Toilet Training Strategies to Help The Child With A Receptive Language Delay Succeed!


Even after writing my books on potty training, I continue to be aware that some parents (and therapists!) think that there are issues that can completely prevent successful training.  One of these issues is a receptive language delay.  This is when a child’s ability to comprehend language is not age appropriate.  It may be accompanied by a delay in expressive language as well.  I don’t think it is a hard stop to training, but there are some strategies that improve the experience.  Not all of them are obvious.

When a child is unable to easily and quickly understand what you are saying during toilet training, you will need to do a few things differently:

  1. Expect to need established routines to support your verbal instruction.  This can include very regular trips to the potty rather than happening randomly.  Routines are essential for all children, but these kids really need them to shore up the language you are using.  Think about buying something in another language.  The routine or presenting the item, finding out the fee, offering payment and leaving with your item helps you get over the fact that you have forgotten most of your high school level French.  When they always sit on the potty right before a specific show, they know why and what you are saying more easily because they know the context.
  2. Use clear and consistent gestures and facial expressions as additional messaging while teaching and encouraging performance.  Gestures and facial expressions clarify your words and help kids respond quickly.  If they have too many accidents because they were confused, they could decide to stop cooperating.
  3. Monitor your language complexity, and consider simplifying it for ease of comprehension under stress.  As in the Fast Food Rule’s use of Toddler-ese, shorten phrases and emphasize important words.  This is not the time to lengthen your statements.  Repeat if necessary, but don’t elaborate.  Read Taming Toddler Tantrums Using Sympathetic Reframing for more details on TFFR.
  4. Assume that you will need to be more enthusiastic, more positive, and spend more time on training in general.  Your child is probably already someone with a short fuse.  Struggling to understand what people are saying makes that easy.  Now you are trying to teach a new skill, possibly one that they aren’t 100% excited to learn.  That doesn’t mean never teach it.  It means have a good plan, with lots of optimism and patience on your part.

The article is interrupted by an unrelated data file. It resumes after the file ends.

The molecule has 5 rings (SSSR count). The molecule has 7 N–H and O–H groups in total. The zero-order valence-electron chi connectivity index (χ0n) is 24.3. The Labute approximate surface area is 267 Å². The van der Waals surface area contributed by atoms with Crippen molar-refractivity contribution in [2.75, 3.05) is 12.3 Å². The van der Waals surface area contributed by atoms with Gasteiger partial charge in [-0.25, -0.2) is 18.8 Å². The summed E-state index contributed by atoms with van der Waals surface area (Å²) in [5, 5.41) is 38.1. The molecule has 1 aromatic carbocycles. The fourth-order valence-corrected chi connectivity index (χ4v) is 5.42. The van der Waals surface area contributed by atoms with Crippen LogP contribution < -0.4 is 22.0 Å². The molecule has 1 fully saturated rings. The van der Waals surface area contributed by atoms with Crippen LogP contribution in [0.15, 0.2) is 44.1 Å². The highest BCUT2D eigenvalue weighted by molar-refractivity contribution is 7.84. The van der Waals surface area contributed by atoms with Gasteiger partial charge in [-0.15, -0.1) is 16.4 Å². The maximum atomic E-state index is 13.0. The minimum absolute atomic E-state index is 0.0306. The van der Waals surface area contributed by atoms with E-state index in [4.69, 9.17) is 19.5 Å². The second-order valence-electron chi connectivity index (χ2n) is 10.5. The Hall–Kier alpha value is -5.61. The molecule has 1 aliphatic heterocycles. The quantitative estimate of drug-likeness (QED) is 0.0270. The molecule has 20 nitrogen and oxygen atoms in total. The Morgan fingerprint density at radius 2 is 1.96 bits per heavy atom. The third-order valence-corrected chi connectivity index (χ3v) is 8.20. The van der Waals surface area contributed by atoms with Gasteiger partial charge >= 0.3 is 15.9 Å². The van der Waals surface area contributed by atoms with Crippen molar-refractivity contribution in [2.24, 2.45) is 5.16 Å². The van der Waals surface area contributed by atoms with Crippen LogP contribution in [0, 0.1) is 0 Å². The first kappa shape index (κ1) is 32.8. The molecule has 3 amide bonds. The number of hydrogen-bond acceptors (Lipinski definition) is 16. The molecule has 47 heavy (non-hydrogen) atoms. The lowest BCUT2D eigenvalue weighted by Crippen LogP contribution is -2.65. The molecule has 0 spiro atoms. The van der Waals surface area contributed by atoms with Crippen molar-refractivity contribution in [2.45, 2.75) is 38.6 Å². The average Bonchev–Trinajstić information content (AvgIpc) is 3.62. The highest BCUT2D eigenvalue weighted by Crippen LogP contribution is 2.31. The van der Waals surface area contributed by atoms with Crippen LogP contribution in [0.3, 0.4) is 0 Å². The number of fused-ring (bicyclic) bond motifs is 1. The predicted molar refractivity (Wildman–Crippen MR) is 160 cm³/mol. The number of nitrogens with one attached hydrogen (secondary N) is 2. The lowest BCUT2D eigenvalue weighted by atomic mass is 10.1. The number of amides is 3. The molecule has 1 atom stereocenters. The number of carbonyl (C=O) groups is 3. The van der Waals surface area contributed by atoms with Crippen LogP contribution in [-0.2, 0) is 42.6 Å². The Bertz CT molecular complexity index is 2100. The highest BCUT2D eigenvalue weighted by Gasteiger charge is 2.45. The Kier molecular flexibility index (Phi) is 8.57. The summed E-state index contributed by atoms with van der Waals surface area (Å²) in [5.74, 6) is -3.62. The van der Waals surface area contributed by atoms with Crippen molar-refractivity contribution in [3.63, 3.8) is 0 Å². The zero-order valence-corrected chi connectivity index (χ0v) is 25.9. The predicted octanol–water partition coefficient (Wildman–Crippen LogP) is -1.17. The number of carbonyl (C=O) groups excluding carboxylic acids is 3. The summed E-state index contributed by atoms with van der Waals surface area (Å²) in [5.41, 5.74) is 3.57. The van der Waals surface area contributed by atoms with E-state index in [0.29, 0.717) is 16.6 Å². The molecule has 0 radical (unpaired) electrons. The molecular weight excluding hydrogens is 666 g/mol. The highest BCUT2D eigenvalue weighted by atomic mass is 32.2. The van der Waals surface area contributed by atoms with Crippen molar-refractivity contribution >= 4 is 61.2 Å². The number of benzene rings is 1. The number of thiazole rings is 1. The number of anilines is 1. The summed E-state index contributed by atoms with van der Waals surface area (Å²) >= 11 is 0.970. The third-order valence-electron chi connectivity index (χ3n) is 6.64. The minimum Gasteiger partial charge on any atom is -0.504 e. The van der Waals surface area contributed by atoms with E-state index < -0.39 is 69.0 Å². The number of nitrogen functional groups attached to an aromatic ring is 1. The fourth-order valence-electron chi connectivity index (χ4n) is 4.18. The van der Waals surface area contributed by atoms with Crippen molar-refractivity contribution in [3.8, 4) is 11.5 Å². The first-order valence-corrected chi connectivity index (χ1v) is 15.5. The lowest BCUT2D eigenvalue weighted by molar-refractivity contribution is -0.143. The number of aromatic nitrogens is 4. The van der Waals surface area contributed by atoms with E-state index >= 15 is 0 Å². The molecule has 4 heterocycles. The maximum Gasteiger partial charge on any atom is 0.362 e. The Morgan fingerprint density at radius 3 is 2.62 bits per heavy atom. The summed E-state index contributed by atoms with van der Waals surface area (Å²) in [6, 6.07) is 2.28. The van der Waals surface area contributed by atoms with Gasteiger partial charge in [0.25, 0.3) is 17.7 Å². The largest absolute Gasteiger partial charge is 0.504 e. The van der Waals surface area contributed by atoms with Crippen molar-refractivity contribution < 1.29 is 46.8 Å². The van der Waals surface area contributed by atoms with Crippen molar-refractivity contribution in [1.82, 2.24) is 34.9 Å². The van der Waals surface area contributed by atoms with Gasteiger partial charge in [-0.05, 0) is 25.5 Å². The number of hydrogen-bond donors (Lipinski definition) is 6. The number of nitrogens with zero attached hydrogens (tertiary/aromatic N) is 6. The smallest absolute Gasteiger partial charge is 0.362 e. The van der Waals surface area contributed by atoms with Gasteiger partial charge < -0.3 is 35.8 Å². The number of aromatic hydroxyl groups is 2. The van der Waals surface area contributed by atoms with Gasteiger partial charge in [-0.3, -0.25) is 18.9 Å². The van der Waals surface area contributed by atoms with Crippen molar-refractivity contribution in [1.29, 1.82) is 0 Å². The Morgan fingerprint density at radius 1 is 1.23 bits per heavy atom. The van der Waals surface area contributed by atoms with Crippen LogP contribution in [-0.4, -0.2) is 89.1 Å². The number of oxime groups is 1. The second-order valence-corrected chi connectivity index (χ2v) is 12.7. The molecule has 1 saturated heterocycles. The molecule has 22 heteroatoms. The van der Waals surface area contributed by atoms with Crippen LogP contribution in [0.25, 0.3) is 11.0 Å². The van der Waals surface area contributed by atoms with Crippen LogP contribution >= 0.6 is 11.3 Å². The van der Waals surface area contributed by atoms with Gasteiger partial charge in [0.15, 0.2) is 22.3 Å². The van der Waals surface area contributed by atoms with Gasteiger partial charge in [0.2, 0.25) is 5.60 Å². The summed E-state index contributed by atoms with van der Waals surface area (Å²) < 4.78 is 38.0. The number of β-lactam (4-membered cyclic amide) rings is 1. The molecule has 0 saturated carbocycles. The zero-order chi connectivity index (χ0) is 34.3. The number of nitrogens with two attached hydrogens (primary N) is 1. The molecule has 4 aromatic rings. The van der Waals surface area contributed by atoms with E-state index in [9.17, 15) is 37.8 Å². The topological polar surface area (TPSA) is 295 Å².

Need a book that will give you useful potty training strategies (not theories or ABA charts?)

I wrote one for you!


The Practical Guide To Toilet Training the Autistic Child:  Sensory-Motor Secrets for Success gives you the skills to make progress today!

  • Learn what true readiness includes, and use the comprehensive readiness checklist to discover what other things need to happen before you start formal training.
  • Don’t let a day go by waiting for the moment to train;  Collaborative Diapering and Targeted Pre-Training are the two revolutionary concepts that get you started in the right direction.
  • The Resource List will help you find the right equipment for the job.
  • The hardest parts of training are the gnarly problems with digestion, smearing and playing with poop, defiance, and fears.  This book doesn’t ignore them:  it deals with each one honestly.
  • Getting to true independence means using the public bathroom.  Learn how to start working on this tricky skill while a  child is still in diapers!
  • The book uses fictional narratives blended with factual techniques to illustrate and humanize what could be just a jumble of details.  Follow three families as they make progress and deal with the challenges that many families face every day.

Go to Amazon (where else?) and buy your paperback version today!

You can buy my e-book on potty training the child with low muscle tone (another Practical Guide!) on my website , Tranquil Babies, where you can also pick up a coaching session with me.  Ask all the questions your therapists and teachers can’t seem to answer, and have me review your plan so we find all the hidden needs that are making things so challenging.  Once you know what to do and how to do it, potty training is no mystery!


By Cathy Collyer

I am a licensed occupational therapist, licensed massage therapist, and certified CBT-i sleep coach in private practice in the NYC area. I have over 25 years of professional experience in adult and pediatric treatment. It has been a joy to help people of all ages improve their ability to grow and thrive! Occupational therapists are focused on enhancing a client's functioning in everyday life. We are practical healthcare providers, interested in teaching, adapting actions and environments, and building a client's useful skills for living their best life, regardless of their challenges. I am the author of five books, including "Staying In The Room: Managing Medical And Dental Care When You Have DID" and "The Practical Guide To Toilet Training the Autistic Child". I lecture on many subjects, including sleep, trauma, and development. Contact me to learn more about how I can help you achieve YOUR goals!

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